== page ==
2018 SRUK Survey on Gender Equality in Research


In 2018, SRUK circulated a survey to examine researchers’ experiences, expectations and perceptions of gender equality in Spanish institutions and collected a total of 1,295 responses among 63 research institutions in Spain. The survey, based on a previous study in the UK, highlighted women and men differences in the perception of gender equality in research. The main conclusions from this study were presented in Madrid in September 2019 in collaboration with the Cotec Foundation. Further details and its comparison with UK was published in Plos One in December 2019.

Worldwide, women represent 53% of bachelor’s and master’s graduates. Parity drops at the PhD level (43% women vs 57% men) and even more at postgraduate level, where only 28% of research positions are occupied by women (Unesco Science Report, Towards 2030). This gender gap is more noticeable at the senior level, with a lower representation of women in leadership positions and consequently in decision- and policy-making, as reported in EU (She Figures 2018) and Spain (Científicas en Cifras 2017).

In the UK, the Athena Survey of Science, Engineering and Technology (ASSET) 2016 was commissioned by The Royal Society, Royal Academy of Engineering, Royal Society of Biology and The Academy of Medical Sciences and managed by the Equality Challenge Unit (ECU) to assess experiences, expectations and perceptions in science, technology, engineering, mathematics and medicine (STEMM). In Spain, while public organisations such as the Women and Science Unit of the Spanish Ministry of Science, Innovation and Universities publish periodic reports of statistics regarding women in research (Científicas en Cifras 2017), to the best of our knowledge, there has not been a formal assessment of perceptions on gender equality. Moreover, policies to encourage and recognise commitment to advancing the careers of women have not yet being implemented systematically, in contrast to the UK, where charters such as Athena SWAN (Scientific Women’s Academic Network) have been active for more than ten years. With this study, SRUK sought to understand gender perceptions and experiences among researchers in Spanish academic institutions, and to compare these with the perceptions of researchers working in their British counterparts.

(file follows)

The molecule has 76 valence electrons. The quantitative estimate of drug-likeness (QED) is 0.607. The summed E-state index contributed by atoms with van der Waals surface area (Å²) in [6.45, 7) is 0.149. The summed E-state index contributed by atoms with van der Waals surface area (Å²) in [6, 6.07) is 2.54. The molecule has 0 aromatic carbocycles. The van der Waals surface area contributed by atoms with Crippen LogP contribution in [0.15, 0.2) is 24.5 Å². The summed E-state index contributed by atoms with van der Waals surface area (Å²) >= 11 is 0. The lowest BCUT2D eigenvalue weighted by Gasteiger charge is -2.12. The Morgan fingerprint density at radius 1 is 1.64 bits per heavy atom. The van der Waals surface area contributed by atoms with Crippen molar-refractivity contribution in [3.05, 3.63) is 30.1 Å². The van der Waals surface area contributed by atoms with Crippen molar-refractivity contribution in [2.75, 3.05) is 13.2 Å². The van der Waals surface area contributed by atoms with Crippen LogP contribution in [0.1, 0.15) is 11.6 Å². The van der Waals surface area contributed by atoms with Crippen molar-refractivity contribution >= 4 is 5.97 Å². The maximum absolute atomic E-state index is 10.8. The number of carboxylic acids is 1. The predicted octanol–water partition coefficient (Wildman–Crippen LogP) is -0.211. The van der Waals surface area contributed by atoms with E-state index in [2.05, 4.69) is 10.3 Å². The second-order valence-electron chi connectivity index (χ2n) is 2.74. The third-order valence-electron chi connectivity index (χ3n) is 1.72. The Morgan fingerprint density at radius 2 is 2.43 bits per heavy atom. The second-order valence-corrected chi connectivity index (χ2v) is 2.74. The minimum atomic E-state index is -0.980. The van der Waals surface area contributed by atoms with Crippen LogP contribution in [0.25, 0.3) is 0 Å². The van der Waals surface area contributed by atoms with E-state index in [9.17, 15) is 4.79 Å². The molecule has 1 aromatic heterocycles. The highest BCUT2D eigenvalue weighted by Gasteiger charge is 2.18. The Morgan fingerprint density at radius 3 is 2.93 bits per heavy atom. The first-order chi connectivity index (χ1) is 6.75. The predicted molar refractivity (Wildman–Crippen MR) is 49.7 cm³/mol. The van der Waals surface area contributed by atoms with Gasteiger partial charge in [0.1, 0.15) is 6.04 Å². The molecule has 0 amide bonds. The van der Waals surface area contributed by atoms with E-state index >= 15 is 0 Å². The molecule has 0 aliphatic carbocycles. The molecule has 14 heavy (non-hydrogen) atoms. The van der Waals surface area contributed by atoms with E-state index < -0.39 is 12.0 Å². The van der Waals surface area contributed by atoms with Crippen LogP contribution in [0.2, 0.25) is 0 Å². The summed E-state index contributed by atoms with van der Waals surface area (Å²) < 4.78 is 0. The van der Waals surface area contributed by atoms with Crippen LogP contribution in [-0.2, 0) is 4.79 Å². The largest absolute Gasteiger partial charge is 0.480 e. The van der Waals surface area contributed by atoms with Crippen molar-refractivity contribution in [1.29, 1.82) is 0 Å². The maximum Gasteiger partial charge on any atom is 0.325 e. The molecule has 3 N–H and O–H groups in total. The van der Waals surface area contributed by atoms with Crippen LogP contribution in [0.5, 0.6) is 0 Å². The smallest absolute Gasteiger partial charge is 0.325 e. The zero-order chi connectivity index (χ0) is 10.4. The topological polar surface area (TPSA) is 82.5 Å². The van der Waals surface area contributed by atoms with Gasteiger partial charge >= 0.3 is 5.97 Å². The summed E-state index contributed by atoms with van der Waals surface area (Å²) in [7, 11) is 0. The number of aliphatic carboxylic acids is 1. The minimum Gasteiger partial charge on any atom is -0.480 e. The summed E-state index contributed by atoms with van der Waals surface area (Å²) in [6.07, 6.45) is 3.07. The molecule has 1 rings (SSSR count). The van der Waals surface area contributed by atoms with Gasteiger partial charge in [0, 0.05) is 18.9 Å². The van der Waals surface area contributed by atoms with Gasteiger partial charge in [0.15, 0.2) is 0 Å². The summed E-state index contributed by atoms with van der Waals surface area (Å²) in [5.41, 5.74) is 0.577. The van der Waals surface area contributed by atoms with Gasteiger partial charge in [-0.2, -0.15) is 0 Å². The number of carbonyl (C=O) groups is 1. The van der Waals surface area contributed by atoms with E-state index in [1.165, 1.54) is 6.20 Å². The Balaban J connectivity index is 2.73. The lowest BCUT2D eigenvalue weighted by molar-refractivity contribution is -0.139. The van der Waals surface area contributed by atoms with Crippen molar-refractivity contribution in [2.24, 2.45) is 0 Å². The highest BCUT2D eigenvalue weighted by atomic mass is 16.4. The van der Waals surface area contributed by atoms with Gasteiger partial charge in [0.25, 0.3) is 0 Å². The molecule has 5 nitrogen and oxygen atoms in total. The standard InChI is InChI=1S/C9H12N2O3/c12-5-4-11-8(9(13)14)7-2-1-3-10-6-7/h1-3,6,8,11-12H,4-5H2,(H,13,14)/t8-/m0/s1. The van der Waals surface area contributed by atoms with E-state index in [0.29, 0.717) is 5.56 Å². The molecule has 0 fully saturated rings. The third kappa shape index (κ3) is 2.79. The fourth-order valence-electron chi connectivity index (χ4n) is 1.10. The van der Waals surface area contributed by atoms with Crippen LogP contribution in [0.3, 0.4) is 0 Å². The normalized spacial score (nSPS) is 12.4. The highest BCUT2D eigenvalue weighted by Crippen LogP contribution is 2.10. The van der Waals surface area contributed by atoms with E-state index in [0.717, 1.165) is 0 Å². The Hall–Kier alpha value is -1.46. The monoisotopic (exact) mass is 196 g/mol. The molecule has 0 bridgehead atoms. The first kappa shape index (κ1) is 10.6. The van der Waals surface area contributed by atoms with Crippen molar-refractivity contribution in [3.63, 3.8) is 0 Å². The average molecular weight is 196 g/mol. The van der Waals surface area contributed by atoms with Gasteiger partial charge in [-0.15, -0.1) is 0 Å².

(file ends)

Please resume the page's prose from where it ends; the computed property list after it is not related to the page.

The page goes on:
Results from the 2018 SRUK Survey on Gender Equality in Research in Spain were presented to researchers and representatives of universities, scientific societies, scientific foundations and parliamentary groups on the 23rd of September 2019 in Madrid at Fundación Cotec and it can be checked here.

Here is some coverage about this work on the Spanish media:

The study describing gender differences in the perception of gender bias in research institutions in Spain and in the UK were published in Plos One in December 2019 and constitute the first publication from SRUK. Here are the main conclusions from this study:

  • We firstly analysed gender differences in perceptions of gender equality for 1,295 researchers from 63 Spain We found that women perceived greater gender inequality in their departments compared to men and felt they are not valued as good leaders by men.
  • Women also perceived that their departments had significantly lower commitment to promote gender equality compared to men. And many researchers feel their departments are not supportive regarding gender equality. Does Spain need an Athena Swan?
  • Women felt that resources that allow for professional development in research and that are considered as markers of esteem are more easily allocated to men. Men think these are more equally distributed between genders. 
  • We then compared the responses from Spain and UK. Compared to the UK, researchers in Spain felt that women and men are treated more equally in their workplace, yet they perceived their departments are less supportive regarding gender equality